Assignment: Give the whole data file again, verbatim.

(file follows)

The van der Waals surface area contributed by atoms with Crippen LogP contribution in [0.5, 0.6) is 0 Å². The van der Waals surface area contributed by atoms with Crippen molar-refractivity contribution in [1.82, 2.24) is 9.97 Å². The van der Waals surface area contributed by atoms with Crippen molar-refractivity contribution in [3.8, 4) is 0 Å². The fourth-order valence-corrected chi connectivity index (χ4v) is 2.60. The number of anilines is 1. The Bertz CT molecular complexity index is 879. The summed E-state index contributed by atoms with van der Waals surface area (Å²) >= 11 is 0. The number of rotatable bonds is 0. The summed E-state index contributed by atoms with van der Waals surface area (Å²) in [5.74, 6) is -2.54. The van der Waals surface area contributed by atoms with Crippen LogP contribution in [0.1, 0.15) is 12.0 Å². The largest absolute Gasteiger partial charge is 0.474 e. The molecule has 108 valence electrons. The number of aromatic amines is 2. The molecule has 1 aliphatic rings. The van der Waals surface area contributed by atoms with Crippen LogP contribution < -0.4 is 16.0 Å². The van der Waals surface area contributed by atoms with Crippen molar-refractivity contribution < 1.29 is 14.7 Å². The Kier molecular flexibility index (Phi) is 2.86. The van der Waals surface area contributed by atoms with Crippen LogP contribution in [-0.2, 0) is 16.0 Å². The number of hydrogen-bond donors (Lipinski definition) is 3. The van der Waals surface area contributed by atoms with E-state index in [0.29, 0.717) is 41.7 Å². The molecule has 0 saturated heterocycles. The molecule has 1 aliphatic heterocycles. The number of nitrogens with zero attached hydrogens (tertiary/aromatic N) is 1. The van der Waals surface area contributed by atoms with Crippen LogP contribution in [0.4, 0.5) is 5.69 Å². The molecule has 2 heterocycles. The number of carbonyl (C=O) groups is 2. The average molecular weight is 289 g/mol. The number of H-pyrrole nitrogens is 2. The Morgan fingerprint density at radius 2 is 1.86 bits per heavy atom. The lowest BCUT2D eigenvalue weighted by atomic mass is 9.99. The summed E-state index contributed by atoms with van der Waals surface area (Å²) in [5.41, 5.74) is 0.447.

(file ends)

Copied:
The van der Waals surface area contributed by atoms with Crippen LogP contribution in [0.5, 0.6) is 0 Å². The van der Waals surface area contributed by atoms with Crippen molar-refractivity contribution in [1.82, 2.24) is 9.97 Å². The van der Waals surface area contributed by atoms with Crippen molar-refractivity contribution in [3.8, 4) is 0 Å². The fourth-order valence-corrected chi connectivity index (χ4v) is 2.60. The number of anilines is 1. The Bertz CT molecular complexity index is 879. The summed E-state index contributed by atoms with van der Waals surface area (Å²) >= 11 is 0. The number of rotatable bonds is 0. The summed E-state index contributed by atoms with van der Waals surface area (Å²) in [5.74, 6) is -2.54. The van der Waals surface area contributed by atoms with Crippen LogP contribution in [0.1, 0.15) is 12.0 Å². The largest absolute Gasteiger partial charge is 0.474 e. The molecule has 108 valence electrons. The number of aromatic amines is 2. The molecule has 1 aliphatic rings. The van der Waals surface area contributed by atoms with Crippen LogP contribution < -0.4 is 16.0 Å². The van der Waals surface area contributed by atoms with Crippen molar-refractivity contribution < 1.29 is 14.7 Å². The Kier molecular flexibility index (Phi) is 2.86. The van der Waals surface area contributed by atoms with Crippen LogP contribution in [-0.2, 0) is 16.0 Å². The number of hydrogen-bond donors (Lipinski definition) is 3. The van der Waals surface area contributed by atoms with E-state index in [0.29, 0.717) is 41.7 Å². The molecule has 0 saturated heterocycles. The molecule has 1 aliphatic heterocycles. The number of nitrogens with zero attached hydrogens (tertiary/aromatic N) is 1. The van der Waals surface area contributed by atoms with Crippen LogP contribution in [0.4, 0.5) is 5.69 Å². The molecule has 2 heterocycles. The number of carbonyl (C=O) groups is 2. The average molecular weight is 289 g/mol. The number of H-pyrrole nitrogens is 2. The Morgan fingerprint density at radius 2 is 1.86 bits per heavy atom. The lowest BCUT2D eigenvalue weighted by atomic mass is 9.99. The summed E-state index contributed by atoms with van der Waals surface area (Å²) in [5.41, 5.74) is 0.447.